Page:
Established banks and payments processors are skittish about the cryptocurrency Bitcoin, it would seem, prompting Canadian e-payments service Paxum to drop its Bitcoin clients last week.
Paxum, an e-commerce payments solution popular with adult web sites, started working with Bitcoin exchanges more than a year ago. Paxum hooked up with leading Bitcoin exchange Mt. Gox in December 2010, major Bitcoin exchange Tradehill in July 2011, and more recently with BitInstant, a service that speeds up Bitcoin transactions by fronting customers the credit, and others.
But on Friday afternoon, the operators of Paxum’s Bitcoin-related accounts received an email with the subject line “Bitcoin termination.” Paxum’s banking partners, which include MasterCard, had called off the Bitcoin party.
Paxum declined to name the partners that were responsible for the change.
Although Bitcoin is not illegal, Paxum’s partners consider the cryptocurrency “high risk,” Paxum explained. “We simply must cease all business with Bitcoin based on our banking partners/Mastercard etc. We don’t have a choice in the matter I’m afraid,” Ruth Blair, a representative for Paxum, told Betabeat via Skype.
“The main fears had to do with the fact that it’s a decentralized currency and as such there isn’t much control over it,” Paxum said in a statement to Betabeat. “In the end, it is converted to a legal tender (generally USD), but it is unclear to them how this currency is supported and who pours actual money into it, and more importantly, why.”
One or more of Paxum’s partners have put a policy into place essentially banning Bitcoin, Paxum confirmed. The policy requires frequent checks and audits by a third party that would be incompatible with the decentralized currency. “We are trying to soften the general outlook on Bitcoin by shedding more light on the situation, but the new rules that appeared almost overnight are very clear and unfortunately we cannot predict if and when this might change,” Paxum said. “We will try to bridge the gap between Bitcoin and our partners, but we will abide by the rules, as we are not willing to take risks when it comes to our clients’ funds. We believe it is important for us to provide all of our clients with a safe, secure environment where they know they can trust us and their money is safe.”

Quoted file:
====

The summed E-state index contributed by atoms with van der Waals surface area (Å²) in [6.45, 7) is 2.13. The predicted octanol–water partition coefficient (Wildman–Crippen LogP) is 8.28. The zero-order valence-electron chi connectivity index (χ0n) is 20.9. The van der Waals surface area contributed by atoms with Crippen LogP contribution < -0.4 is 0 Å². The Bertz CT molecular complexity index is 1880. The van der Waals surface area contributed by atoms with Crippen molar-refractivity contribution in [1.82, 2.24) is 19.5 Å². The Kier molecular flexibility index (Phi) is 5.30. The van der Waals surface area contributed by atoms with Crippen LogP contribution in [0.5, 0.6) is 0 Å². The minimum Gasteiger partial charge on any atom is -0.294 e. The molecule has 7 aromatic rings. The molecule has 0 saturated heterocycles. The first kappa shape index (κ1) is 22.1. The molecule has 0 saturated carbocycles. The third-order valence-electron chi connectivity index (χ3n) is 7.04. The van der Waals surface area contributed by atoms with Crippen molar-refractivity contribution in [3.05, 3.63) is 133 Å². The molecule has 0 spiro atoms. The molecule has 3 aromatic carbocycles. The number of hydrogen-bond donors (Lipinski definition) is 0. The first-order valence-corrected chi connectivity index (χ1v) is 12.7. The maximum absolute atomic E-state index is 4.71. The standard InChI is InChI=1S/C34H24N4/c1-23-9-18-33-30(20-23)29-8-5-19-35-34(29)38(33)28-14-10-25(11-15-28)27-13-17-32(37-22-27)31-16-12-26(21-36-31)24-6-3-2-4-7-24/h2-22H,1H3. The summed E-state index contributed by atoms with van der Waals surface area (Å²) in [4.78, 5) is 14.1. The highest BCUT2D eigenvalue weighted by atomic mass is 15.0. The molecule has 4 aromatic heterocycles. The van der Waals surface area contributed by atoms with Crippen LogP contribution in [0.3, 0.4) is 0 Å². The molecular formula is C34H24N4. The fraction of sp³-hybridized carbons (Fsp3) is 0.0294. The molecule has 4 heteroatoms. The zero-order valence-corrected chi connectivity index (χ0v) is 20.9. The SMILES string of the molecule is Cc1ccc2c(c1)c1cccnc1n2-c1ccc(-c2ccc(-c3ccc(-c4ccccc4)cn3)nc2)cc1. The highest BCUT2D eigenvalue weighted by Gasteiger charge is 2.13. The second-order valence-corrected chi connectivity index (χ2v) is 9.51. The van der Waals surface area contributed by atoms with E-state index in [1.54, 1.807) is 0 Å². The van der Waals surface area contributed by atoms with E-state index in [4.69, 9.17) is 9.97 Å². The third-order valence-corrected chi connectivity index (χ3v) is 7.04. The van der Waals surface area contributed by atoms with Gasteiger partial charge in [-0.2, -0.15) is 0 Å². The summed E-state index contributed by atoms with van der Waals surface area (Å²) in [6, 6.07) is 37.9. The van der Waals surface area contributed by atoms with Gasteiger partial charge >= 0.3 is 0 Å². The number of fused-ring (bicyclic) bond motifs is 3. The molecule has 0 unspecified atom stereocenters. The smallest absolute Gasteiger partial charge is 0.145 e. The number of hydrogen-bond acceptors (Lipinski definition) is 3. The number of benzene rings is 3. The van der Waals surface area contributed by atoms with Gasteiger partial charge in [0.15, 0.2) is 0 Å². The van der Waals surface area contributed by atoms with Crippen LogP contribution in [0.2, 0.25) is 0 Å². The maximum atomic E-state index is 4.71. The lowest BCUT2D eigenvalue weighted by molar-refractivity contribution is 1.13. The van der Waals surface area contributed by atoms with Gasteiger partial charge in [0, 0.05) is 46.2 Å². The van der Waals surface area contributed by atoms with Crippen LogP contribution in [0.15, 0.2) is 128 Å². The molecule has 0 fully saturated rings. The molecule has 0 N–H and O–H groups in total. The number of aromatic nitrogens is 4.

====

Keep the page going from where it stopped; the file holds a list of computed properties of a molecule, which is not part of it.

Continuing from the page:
“We had been in discussions with our banking partners, Mastercard and our auditors for the last couple of weeks, and on Friday our banking partners ended the discussions with us and stated that it was too much of a potential risk to continue doing business with Bitcoin and Bitcoin Exchangers and instructed us to close all Bitcoin-related accounts,” Ms. Blair wrote on Friday in the forum for adult site webmasters, GoFuckYourself. “We had no choice but to follow those instructions and therefore, all Bitcoin associations were severed on Friday.”
Effective immediately; Paxum Inc can no longer accept any accounts related to Bitcoin or Bitcoin Exchange. All current Bitcoin accounts have been closed and may no longer perform any transaction. Account holders will be able to withdraw their funds via wire transfer.
Paxum is a global e-wallet, payroll manager and money transfer service similar to PayPal. Adult content companies use it to pay affiliates and “cam models,” and to purchase traffic, domains, hosting through easy and relatively quick peer-to-peer payments. As we already know, porn sites and Bitcoin users have similar needs. “This is why we have been so popular with Bitcoin clients, since accessing money through our system is very easy, low-cost and fast,” Ms. Blair said. “We also have other mainstream clients, but we are much more established in adult at this time. We do plan to target more mainstream clients in addition to our adult clientele as we progress our business.”
E-payments network Dwolla is still working with Bitcoin exchanges. Dwolla did not immediately respond to a query about whether they’d had similar concerns from their partners, which include Veridian Credit Union and the payments solutions provider The Members Group.
CORRECTION: This post originally had MasterCard in the headline; Paxum says the real push for the change came from its banking partners, “not really MasterCard.”